In a service business, picking the right clients can mean the difference between success and failure (as well as happiness and aggravation). This is especially true when a business is based on extended, ongoing work. As a small business, my firm, Acceleration Partners, has taken on many clients for ongoing work. When our company finds the right client, we often enter long-term partnerships that are beneficial to both parties for many years.
However, when a client is wrong for us, we end up suffering in various ways. Ill-suited clients can strain us financially, waste time that would be better used on other clients, and disrupt team morale, creating a negative energy that harms our work and our culture.
The question is, how do you spot the bad ones sooner (and snap the good ones up first)?
One Solution: A Client Scorecard
While I’d like to think we make good decisions based entirely on gut instinct, there are often hidden red flags. One tool we have implemented with success in our company is a client scorecard that rates our clients and their fit for us, past and prospective. This gives us a good feel for the client’s strengths and weaknesses early on, and we can pick the clients that best suit us moving forward.
The scorecard we developed is a predictive model that takes into account our past successes and failures, then weighs the client factors that we have found most positively and negatively affect our client relationships. We continually test and re-test our past performances, focusing on which variables led to the best partnerships and putting more weight on those variables. We look at specific factors that determine if a client is right for us, and weigh it appropriately on the scorecard. When a factor leads to better client relations, we put more weight on it in the scorecard — as it proves to be a better indicator of the type of client we prefer.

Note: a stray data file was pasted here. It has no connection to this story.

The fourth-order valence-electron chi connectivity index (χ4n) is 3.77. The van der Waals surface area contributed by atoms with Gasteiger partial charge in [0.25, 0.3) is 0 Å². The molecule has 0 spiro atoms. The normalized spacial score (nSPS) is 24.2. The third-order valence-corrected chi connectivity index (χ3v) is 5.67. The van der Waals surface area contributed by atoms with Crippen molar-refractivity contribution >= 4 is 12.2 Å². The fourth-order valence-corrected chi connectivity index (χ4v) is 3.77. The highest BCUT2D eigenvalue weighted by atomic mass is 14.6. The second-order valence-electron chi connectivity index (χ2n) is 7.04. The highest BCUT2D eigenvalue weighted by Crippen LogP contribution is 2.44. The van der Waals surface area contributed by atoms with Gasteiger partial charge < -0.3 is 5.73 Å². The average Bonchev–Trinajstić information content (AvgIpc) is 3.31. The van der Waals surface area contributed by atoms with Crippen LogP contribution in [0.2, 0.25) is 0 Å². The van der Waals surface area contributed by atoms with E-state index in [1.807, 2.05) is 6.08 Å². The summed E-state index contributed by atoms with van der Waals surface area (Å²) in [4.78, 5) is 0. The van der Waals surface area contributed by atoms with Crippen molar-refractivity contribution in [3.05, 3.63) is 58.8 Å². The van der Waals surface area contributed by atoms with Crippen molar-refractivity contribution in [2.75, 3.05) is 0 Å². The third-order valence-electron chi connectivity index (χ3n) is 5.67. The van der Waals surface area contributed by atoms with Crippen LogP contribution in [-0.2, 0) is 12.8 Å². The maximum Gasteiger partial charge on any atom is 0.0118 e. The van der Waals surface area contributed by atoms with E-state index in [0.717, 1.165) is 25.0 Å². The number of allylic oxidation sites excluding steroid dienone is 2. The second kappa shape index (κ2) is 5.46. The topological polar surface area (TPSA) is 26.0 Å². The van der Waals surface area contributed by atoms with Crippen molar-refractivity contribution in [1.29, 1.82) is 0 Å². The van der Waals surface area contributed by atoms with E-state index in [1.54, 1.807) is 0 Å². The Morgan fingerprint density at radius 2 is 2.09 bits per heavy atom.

Here are some of the factors we use:
- Financial benchmarks (i.e. topline revenue): We know from experience that our work has a better ROI at a certain revenue level, so we seek clients that have already reached a certain size and are investing to grow to the next level.
- Relationships with other vendors: Does the company have a history of vendor turnover? This is often a huge red flag.
- Key contact: Do we like the key contact or point person? Do they want this project, or is it being forced upon them? The persona and motivation of the person we’ll be working with day-to-day is a top priority for us.
- Proposal process: We have found that if you can’t get a contract done easily or have to chase down a deposit, it’s a bad sign of things to come.
- Implementation: How much of implementation will be out of our control? We have found that the less control we have, they more issues will arise, leading to early roadblocks.
Assigning a number to all of these factors creates an overall score. With the right weights in place, our best clients receive the highest scores. We can now predict a prospective client’s success based on where they fall in the scorecard.
Furthermore, each new lead is scored in the same system, allowing us to see which prospects should work out, and which prospects should not be pursued. We then focus most of our sales efforts on the highest-scoring prospects, hoping to create the best partnerships possible.
Naturally, this model is constantly changing. From year to year, different factors impact our client relationships, and we constantly have to take them into account. Our steady back-testing ensures that our newest clients always match up to us as well as possible. And we adjust the scorecard for recent successes, as well as partnerships that do not work out mutually. As we continue to revamp and enhance the scorecard, we rate prospective clients better, take on better business, and profit significantly.
A small services business such as ours is exceptionally dependent on finding the right clients. Our client scorecard helps us identify the best companies to work with before we start the engagement, so we can develop lasting partnerships that benefit both parties.
If you are developing (or already using) your own client scorecard, which factors do you weight most heavily? What would you recommend other service businesses consider?